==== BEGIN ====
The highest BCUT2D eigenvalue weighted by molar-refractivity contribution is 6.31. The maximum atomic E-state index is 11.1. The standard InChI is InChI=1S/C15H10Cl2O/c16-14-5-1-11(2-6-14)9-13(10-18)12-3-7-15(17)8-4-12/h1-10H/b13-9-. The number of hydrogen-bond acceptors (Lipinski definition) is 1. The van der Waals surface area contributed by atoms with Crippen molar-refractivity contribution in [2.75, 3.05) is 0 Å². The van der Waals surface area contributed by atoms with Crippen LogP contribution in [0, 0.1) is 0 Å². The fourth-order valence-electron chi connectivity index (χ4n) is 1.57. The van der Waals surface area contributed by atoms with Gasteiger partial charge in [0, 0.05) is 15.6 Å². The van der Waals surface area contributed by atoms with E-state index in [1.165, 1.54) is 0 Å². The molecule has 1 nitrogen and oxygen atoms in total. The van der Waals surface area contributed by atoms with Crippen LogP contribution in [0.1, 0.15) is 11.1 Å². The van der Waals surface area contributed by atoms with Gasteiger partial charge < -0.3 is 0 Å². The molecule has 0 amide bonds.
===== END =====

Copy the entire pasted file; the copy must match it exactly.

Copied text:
The highest BCUT2D eigenvalue weighted by molar-refractivity contribution is 6.31. The maximum atomic E-state index is 11.1. The standard InChI is InChI=1S/C15H10Cl2O/c16-14-5-1-11(2-6-14)9-13(10-18)12-3-7-15(17)8-4-12/h1-10H/b13-9-. The number of hydrogen-bond acceptors (Lipinski definition) is 1. The van der Waals surface area contributed by atoms with Crippen molar-refractivity contribution in [2.75, 3.05) is 0 Å². The van der Waals surface area contributed by atoms with Crippen LogP contribution in [0, 0.1) is 0 Å². The fourth-order valence-electron chi connectivity index (χ4n) is 1.57. The van der Waals surface area contributed by atoms with Gasteiger partial charge in [0, 0.05) is 15.6 Å². The van der Waals surface area contributed by atoms with E-state index in [1.165, 1.54) is 0 Å². The molecule has 1 nitrogen and oxygen atoms in total. The van der Waals surface area contributed by atoms with Crippen LogP contribution in [0.1, 0.15) is 11.1 Å². The van der Waals surface area contributed by atoms with Gasteiger partial charge < -0.3 is 0 Å². The molecule has 0 amide bonds.